However, the Romanian DPA noted that, under Article 24 of the GDPR, the controller is required to implement appropriate technical and organizational measures, including adequate data protection policies, to ensure and be able to demonstrate that processing is carried out in accordance with the GDPR. These policies should adequately address the handling of requests received from data subjects, as well as the implementation of regular training for employees involved in the processing of personal data.

2. In the second case, another complainant requested the deletion of his/her personal data to several of the online retailer’s e-mail addresses, including via the contact form on its website, but this was not possible because the complainant’s request was rejected by the servers as coming from an untrusted address.

The Romanian DPA found that the establishment of a single and exclusive communication channel to be used by the data subjects, as well as the lack of adequate information on certain limitations from a technical point of view, could lead to an unjustified restriction of their rights.

It was also found that the information on the Hungarian website did not contain complete information on transfers to third countries, the purposes and the recipients in this context, as required by Articles 13(1)(c), (e), (f) and 14 (1)(c), (e), (f) of the GDPR.

The Romanian DPA mentioned that the online retailer had amended its personal data processing policy, published on its websites, to allow data subjects to submit requests under the GDPR both by e-mail and by post/courier to a physical address in that country.

3. In the third case, another complainant complained that one of his/her e-mail addresses was still being processed, despite his/her request to replace it with another email address.

The Romanian DPA found that although the request for rectification was initially granted, when the online retailer confirmed to the complainant that his/her e-mail address had been corrected, the original e-mail address was still processed in the context of a lengthy correspondence with the complainant.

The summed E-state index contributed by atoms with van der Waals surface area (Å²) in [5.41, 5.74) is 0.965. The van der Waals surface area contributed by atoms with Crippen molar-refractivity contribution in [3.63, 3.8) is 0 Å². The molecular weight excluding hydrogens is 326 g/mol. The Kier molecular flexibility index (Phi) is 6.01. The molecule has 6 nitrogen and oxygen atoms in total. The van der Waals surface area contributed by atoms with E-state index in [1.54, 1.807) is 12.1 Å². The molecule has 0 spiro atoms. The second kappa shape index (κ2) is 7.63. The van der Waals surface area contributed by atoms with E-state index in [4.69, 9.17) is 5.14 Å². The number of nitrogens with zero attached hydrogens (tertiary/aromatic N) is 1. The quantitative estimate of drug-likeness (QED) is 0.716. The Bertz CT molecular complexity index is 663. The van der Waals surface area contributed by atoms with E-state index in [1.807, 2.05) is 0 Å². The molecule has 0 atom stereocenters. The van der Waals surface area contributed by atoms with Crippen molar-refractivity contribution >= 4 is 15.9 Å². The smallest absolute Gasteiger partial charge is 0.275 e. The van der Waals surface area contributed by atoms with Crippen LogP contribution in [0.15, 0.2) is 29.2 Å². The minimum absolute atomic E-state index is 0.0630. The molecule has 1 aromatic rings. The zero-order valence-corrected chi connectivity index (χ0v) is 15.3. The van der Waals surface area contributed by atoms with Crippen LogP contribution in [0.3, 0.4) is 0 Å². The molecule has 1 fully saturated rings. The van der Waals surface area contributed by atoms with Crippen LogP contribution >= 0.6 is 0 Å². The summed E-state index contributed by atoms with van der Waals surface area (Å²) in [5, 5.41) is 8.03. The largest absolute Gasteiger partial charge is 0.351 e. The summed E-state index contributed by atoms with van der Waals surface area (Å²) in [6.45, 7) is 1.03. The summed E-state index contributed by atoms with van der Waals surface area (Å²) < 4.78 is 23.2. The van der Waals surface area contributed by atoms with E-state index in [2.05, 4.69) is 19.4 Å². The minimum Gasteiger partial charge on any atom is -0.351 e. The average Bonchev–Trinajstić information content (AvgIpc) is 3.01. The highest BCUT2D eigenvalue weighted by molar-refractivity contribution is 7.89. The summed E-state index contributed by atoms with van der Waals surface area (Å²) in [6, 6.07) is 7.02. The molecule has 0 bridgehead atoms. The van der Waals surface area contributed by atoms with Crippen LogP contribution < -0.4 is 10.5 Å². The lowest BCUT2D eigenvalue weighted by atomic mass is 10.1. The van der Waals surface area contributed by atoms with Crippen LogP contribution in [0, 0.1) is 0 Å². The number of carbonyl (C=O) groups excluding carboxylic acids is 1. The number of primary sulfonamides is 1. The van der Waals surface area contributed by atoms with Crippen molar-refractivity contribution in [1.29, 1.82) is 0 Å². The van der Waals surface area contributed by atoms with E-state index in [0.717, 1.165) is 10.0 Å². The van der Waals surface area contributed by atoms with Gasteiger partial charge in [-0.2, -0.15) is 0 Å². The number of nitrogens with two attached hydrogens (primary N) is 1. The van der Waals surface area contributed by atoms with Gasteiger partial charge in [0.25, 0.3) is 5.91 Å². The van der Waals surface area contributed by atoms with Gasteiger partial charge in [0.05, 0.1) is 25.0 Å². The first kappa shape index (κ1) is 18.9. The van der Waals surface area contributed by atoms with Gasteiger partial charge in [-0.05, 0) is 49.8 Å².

As it was found that the complainant’s e-mail address was still stored in the database for the purpose of fulfilling the legal obligation to keep accounting records, in view of the electronic invoices previously sent, the Romanian DPA considered that this purpose of processing was different from the one related to the handling of complaints, so that the reactivation of this e-mail address and its use in electronic correspondence would have been possible only on the basis of the data subject’s consent.

The Romanian DPA noted that the three cases were analyzed in the light of the criteria for individualization of fines set out in Article 83(2) and (3) of the GDPR, including by reference to the negligent nature of the online retailer’s culpability in these cases, the measures adopted by the online retailer in the course of the investigation to remedy some of the issues raised, as well as the previously existing sanctions applied by the Romanian DPA against the same online retailer.

The Romanian DPA noted that the cooperation procedure based on Article 60 of the GDPR was followed.

The press release is available here (only in Romanian).